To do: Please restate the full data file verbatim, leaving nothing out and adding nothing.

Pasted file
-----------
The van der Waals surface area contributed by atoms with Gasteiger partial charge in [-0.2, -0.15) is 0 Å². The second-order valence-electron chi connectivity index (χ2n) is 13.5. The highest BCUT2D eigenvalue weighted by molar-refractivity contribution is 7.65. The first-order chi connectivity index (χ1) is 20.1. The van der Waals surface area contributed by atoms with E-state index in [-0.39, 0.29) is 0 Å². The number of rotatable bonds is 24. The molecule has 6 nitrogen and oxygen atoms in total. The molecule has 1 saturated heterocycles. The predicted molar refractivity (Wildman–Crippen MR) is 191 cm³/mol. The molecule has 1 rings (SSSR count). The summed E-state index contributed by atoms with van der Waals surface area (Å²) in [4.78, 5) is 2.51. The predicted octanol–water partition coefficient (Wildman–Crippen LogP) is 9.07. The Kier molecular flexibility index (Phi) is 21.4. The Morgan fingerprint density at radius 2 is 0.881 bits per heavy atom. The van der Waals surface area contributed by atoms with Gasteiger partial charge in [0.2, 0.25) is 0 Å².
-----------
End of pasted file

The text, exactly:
The van der Waals surface area contributed by atoms with Gasteiger partial charge in [-0.2, -0.15) is 0 Å². The second-order valence-electron chi connectivity index (χ2n) is 13.5. The highest BCUT2D eigenvalue weighted by molar-refractivity contribution is 7.65. The first-order chi connectivity index (χ1) is 20.1. The van der Waals surface area contributed by atoms with E-state index in [-0.39, 0.29) is 0 Å². The number of rotatable bonds is 24. The molecule has 6 nitrogen and oxygen atoms in total. The molecule has 1 saturated heterocycles. The predicted molar refractivity (Wildman–Crippen MR) is 191 cm³/mol. The molecule has 1 rings (SSSR count). The summed E-state index contributed by atoms with van der Waals surface area (Å²) in [4.78, 5) is 2.51. The predicted octanol–water partition coefficient (Wildman–Crippen LogP) is 9.07. The Kier molecular flexibility index (Phi) is 21.4. The Morgan fingerprint density at radius 2 is 0.881 bits per heavy atom. The van der Waals surface area contributed by atoms with Gasteiger partial charge in [0.2, 0.25) is 0 Å².